Sometimes a D&C is done to stop the bleeding, rather than to diagnose why you are bleeding. This is sometimes done after a miscarriage or after a delivery when all of the placenta did not come out like it was supposed to.
A D&C is not advised if you have:
Infection of the uterus
Infection of the fallopian tubes
Complications are rare, but no procedure is completely free of risk. If you are planning to have a D&C, your doctor will review a list of possible complications which may include:
Complications related to the anesthetic
Injury to the cervix
Scarring of endometrium
Infection of the uterus or fallopian tubes
Uterine perforation (hole in the uterus)
Damage to other organs in the abdomen
In case of significant injury or bleeding, possible need to open the abdomen and have the uterine wound stitched closed
anesthesia may be used. With general anesthesia, you will be asleep. Local anesthesia will numb the area, but you will be awake.
Description of Procedure
A pelvic exam will be done to find out the size and location of your uterus. The vagina and cervix will be cleaned with an antiseptic solution. A speculum will be placed in your vagina. An instrument called a cervical dilator is placed into the cervical canal. Once the cervical canal is slightly open, a scoop-shaped instrument, called a curette, will be inserted into the uterus. It will be used to scrape the uterine lining and remove tissue through the vagina. After sampling the endometrium, the instrument will be removed from the cervix.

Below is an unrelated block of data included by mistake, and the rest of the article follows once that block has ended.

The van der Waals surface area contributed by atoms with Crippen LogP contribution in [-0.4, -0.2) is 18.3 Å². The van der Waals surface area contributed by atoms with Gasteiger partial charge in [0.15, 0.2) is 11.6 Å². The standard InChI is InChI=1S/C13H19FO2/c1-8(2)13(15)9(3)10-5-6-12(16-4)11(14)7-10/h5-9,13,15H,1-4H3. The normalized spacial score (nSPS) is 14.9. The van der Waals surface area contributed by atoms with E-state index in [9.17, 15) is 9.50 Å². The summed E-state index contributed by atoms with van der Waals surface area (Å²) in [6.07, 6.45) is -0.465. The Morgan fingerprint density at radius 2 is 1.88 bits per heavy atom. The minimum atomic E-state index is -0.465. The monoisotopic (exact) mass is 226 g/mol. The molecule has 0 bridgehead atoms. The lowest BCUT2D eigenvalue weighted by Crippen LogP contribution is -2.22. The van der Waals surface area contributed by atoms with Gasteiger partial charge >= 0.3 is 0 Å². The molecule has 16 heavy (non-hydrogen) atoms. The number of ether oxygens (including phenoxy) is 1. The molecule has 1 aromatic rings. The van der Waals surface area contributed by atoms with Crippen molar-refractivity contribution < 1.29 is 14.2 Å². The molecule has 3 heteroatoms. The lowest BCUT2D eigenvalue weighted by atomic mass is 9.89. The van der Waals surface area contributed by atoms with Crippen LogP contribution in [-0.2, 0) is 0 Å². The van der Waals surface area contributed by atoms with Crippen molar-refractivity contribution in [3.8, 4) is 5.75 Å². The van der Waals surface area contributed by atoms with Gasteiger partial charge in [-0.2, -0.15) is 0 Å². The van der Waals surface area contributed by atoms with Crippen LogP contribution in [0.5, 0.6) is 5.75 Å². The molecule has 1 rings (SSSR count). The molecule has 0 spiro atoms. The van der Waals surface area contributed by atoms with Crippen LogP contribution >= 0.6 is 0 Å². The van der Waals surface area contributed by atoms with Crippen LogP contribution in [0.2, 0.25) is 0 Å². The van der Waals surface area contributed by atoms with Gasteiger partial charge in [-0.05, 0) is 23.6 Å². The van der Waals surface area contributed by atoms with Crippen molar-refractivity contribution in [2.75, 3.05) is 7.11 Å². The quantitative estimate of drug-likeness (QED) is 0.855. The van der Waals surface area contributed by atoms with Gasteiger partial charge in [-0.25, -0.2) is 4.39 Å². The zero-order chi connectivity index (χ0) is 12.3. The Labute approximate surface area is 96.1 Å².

Immediately After Procedure
The tissue is taken to a lab for examination.
How Long Will It Take?
About 10 minutes
Will It Hurt?
General anesthesia will prevent pain during the D&C. With local anesthetic, most report feeling some cramping and back pain. It may last for a day after the procedure. Over-the-counter pain medicines or a mild prescription drug are all that is usually needed to relieve minor discomfort.
At the Care Center
After the procedure, you will be taken to the recovery area. After a short period of time, you can leave.
Have someone assist you in getting home.
When you return home, do the following to help ensure a smooth recovery:
Be sure to follow your doctor's
Ask your doctor when you will be able to return to work. Also, do not drive until your doctor tells you that it is safe.
There may be some nausea from the anesthesia.
Mild uterine cramping may be experienced. The doctor may give pain medicine for this discomfort.
It is not uncommon to experience vaginal bleeding and discharge for some time.
Most commonly, normal activity may be started after a few days.
Refrain from placing anything inside your vagina until instructed by your doctor. The cervix has been opened, and this may make it easier for you to get an infection in your uterus.
Your next menstrual cycle may not be regular. It may be late or early.
It generally takes a few days for your doctor to receive the lab report. At your follow-up visit, your doctor will make recommendations for any additional treatment.
Call Your Doctor
After arriving home, contact your doctor if any of the following occurs:
Signs of infection, including fever and chills, increasing pain, or foul-smelling vaginal discharge
Nausea or vomiting that does not stop
Vaginal bleeding that is saturating more than one sanitary pad per hour
Please be aware that this information is provided to supplement the care
provided by your physician. It is neither intended nor implied to be a
substitute for professional medical advice. CALL YOUR HEALTHCARE PROVIDER
IMMEDIATELY IF YOU THINK YOU MAY HAVE A MEDICAL EMERGENCY. Always seek the
advice of your physician or other qualified health provider prior to
starting any new treatment or with any questions you may have regarding a